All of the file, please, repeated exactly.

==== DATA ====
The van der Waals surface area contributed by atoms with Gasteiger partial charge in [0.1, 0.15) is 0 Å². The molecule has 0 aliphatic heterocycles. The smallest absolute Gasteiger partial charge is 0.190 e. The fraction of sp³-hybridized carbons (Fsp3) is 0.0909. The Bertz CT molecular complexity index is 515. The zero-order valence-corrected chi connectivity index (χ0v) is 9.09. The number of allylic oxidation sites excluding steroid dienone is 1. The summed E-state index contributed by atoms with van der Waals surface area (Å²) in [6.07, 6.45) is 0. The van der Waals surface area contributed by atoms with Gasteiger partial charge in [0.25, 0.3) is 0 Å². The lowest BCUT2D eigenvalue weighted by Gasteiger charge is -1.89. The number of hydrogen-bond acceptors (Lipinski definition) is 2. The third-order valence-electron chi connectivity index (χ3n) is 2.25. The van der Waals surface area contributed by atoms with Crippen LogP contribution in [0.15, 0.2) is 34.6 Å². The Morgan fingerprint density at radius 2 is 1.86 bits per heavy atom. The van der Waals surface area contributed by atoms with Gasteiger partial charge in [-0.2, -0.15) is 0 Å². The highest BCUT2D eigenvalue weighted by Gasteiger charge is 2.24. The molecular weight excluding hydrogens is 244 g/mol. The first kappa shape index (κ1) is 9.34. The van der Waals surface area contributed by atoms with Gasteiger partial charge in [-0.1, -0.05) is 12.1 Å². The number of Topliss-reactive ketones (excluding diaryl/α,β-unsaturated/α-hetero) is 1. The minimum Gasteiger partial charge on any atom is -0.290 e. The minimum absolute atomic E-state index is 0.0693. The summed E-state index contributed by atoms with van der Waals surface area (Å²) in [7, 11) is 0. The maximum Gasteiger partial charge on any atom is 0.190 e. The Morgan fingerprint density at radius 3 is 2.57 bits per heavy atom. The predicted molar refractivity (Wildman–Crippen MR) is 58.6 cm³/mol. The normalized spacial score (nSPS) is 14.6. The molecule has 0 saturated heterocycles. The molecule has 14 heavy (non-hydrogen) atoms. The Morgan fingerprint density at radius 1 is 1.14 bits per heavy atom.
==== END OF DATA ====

The van der Waals surface area contributed by atoms with Gasteiger partial charge in [0.1, 0.15) is 0 Å². The molecule has 0 aliphatic heterocycles. The smallest absolute Gasteiger partial charge is 0.190 e. The fraction of sp³-hybridized carbons (Fsp3) is 0.0909. The Bertz CT molecular complexity index is 515. The zero-order valence-corrected chi connectivity index (χ0v) is 9.09. The number of allylic oxidation sites excluding steroid dienone is 1. The summed E-state index contributed by atoms with van der Waals surface area (Å²) in [6.07, 6.45) is 0. The van der Waals surface area contributed by atoms with Gasteiger partial charge in [0.25, 0.3) is 0 Å². The lowest BCUT2D eigenvalue weighted by Gasteiger charge is -1.89. The number of hydrogen-bond acceptors (Lipinski definition) is 2. The third-order valence-electron chi connectivity index (χ3n) is 2.25. The van der Waals surface area contributed by atoms with Crippen LogP contribution in [0.15, 0.2) is 34.6 Å². The Morgan fingerprint density at radius 2 is 1.86 bits per heavy atom. The van der Waals surface area contributed by atoms with Gasteiger partial charge in [-0.2, -0.15) is 0 Å². The highest BCUT2D eigenvalue weighted by Gasteiger charge is 2.24. The molecular weight excluding hydrogens is 244 g/mol. The first kappa shape index (κ1) is 9.34. The van der Waals surface area contributed by atoms with Gasteiger partial charge in [-0.1, -0.05) is 12.1 Å². The number of Topliss-reactive ketones (excluding diaryl/α,β-unsaturated/α-hetero) is 1. The minimum Gasteiger partial charge on any atom is -0.290 e. The minimum absolute atomic E-state index is 0.0693. The summed E-state index contributed by atoms with van der Waals surface area (Å²) in [7, 11) is 0. The maximum Gasteiger partial charge on any atom is 0.190 e. The Morgan fingerprint density at radius 3 is 2.57 bits per heavy atom. The predicted molar refractivity (Wildman–Crippen MR) is 58.6 cm³/mol. The normalized spacial score (nSPS) is 14.6. The molecule has 0 saturated heterocycles. The molecule has 14 heavy (non-hydrogen) atoms. The Morgan fingerprint density at radius 1 is 1.14 bits per heavy atom.